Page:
I don’t think we should get rid of print books. I don’t think we should get rid of cyber books. I don’t think we should get rid of podcasts. Too much of what’s going on in the world right now are these different industries digging in against each other because they see it as a threat, obviously, to the profit. But I don’t think that way. I’m thinking in a very big way which is: what do you use your blender for? Is it the same thing that you use your waffle iron for? No, it’s not. It’s to create different products. Kindle Singles was the perfect stage on which to mount Finding Karla in a quick way so that we not only gave out a good read but we broke a story. That story isn’t the one that suits print. The print story needs to be a bit more involved.
I think that the mainstream publishers are just on the tipping point. I mean yes they’re reaching out into cyberspace but what we do not have yet is the fluidity of communication that we could have if people would stop siloing how they think… What we should be doing is taking the blinkers off and saying “I’m going to release this story in different versions that suit each platform.” Why not?
I’m working on a new book now and what I think is “how do I make this product suit cyber, suit mainstream print, whatever.” Because I’m going to give each of those areas a different product. You’re going to have a different experience that suits the platform.
So you’re suggesting writers tailor their work for different platforms?
Exactly. Because people who use e-readers are doing something different. People who buy big books that they like to carry around and smell the beautiful paper are doing something different. And we’ll know more and more about why people like to get their information in a certain ways, but it frees us. It frees us to get the story out fast into cyberspace. And then to expand it into print if we like. I’m excited about that.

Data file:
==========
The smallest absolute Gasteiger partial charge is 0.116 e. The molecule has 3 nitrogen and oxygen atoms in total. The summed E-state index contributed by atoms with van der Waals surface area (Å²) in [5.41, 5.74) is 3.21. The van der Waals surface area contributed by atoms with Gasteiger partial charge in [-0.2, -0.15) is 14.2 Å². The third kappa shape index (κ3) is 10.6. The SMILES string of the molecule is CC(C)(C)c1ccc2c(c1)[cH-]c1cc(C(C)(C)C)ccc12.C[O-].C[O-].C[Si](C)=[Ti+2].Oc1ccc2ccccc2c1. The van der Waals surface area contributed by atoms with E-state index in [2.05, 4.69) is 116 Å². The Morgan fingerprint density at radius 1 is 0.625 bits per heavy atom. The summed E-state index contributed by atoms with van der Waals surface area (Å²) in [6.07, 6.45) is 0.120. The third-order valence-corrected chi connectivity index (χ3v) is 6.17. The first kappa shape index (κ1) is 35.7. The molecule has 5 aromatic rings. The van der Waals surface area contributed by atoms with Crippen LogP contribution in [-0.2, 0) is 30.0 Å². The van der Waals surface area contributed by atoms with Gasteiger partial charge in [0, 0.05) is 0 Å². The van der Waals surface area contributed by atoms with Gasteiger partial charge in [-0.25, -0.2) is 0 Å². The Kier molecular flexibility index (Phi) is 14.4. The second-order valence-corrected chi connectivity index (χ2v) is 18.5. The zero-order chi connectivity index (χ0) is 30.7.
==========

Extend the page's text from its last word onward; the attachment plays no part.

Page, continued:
What other differences are there with e-publishing? What about issues like editing or liability?
Well here’s my advice to freelancers. First, when it comes to editing, you must do the best editing possible. Whether it is online, in print, there are no exceptions. And yes, because we get things out faster there is more pressure on us and there is the potential to make more errors. But here’s what I did. I thought, I don’t like the way this unwashed, error-filled chaos is ruining the credibility of the internet. So I vowed that my first ebook was going to be absolutely every bit as clean and polished as my other manuscript, which I worked on for a year.
And in terms of your liability, you shouldn’t be thinking about your liability on a particular piece, no freelancer should be doing that. What you should be thinking about is: how do I make sure that my book is legal? I must make sure that my book does not defame. That is the law. And it doesn’t matter whether you’re speaking it orally in a presentation, or you’re putting it between the covers of a book, or you’re blasting it online. Do your best work regardless of the platform. And that’s how we’re going to build our industry, too.
The Globe and Mail called your book “Journalism’s 14,000-word future,” do you agree with that assessment? Is this the way forward for freelance journalists with major stories?
I think it’s one way forward. I think what Finding Karla has potentially done is open up the doors — not just to freelancers, but freelancers are in the position to take advantage of this — it’s opened up a new, relatively unregulated way to get their work to the reader, to the listener. I think it shows there’s another platform and it doesn’t in any way diminish how we’re being published. It, in fact, probably enables freelancers to get more of their work published. That’s part of it. The other part of it is, as you know, we have a concentration of media in this country, in other countries as well. But they are the gatekeepers on who gets to read what and who gets to write what. I think by managing to get breaking news out in a timely fashion but in a longer form, written like a book without the assistance of the big newspapers or the big magazines, that does herald a whole new opportunity for freelancers.